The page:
Adam Smith Blog

Books about how to see into the future

Marginalia

(One prediction I’m willing to make is that the US paperback edition of Messy is out on Wednesday. Buy buy buy! More about the book here.)

 

Walter Friedman has a fascinating history of economic forecasting in the early 20th century: Fortune Tellers (UK) (US). Well researched, full of interesting detail, and some of these guys (Irving Fisher, Roger Babson) were remarkable characters. For an insight into Fisher’s rival as an economist and investor, John Wasik’s Keynes’s Way To Wealth (UK) (US) is a fun light read.

Paul Goodwin’s Forewarned (UK) (US) is a broad survey of different forecasting approaches. I learned a few interesting things – but also felt Goodwin never quite reached a conclusion.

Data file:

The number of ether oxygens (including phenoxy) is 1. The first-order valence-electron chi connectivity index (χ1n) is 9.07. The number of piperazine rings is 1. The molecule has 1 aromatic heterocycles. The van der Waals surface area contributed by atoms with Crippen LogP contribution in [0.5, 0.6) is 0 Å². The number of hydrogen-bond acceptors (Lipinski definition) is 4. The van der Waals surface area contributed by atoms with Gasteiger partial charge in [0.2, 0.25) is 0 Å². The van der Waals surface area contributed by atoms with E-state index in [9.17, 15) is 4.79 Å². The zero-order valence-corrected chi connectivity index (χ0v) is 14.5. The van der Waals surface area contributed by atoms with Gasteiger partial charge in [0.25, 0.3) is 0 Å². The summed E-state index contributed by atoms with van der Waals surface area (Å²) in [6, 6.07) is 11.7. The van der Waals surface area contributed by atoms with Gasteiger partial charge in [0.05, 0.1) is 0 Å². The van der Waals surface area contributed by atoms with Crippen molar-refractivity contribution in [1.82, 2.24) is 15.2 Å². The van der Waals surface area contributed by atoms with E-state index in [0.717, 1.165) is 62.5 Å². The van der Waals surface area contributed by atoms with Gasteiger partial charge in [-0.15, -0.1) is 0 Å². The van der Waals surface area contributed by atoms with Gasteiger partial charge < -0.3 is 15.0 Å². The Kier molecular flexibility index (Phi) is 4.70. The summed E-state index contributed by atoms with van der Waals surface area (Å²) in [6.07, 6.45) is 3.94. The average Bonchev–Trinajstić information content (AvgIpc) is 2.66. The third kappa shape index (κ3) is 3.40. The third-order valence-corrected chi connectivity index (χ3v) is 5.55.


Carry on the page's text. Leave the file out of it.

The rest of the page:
Philip Tetlock, with Dan Gardner wrote Superforecasting (UK) (US). Tetlock is one of the most interesting social scientists alive, and this research project into who does and does not make good forecasts is fascinating. (You might also look up Tetlock’s brilliant earlier, nerdier Expert Political Judgement and Gardner’s earlier polemic Future Babble, books which led to this collaboration.)

People who are interested in an alternative approach, scenario planning, might check out this offering from two of my former colleagues in Shell’s scenario planning team, Rafael Ramirez and Angela Wilkinson: Strategic Reframing (UK) (US). I haven’t yet read the book but I have no doubt about the qualifications of its authors, and the scenario method is a clever approach to an almost impossible future-gazing task.

Finally, this BBC Radio program about economic forecasting is good fun.

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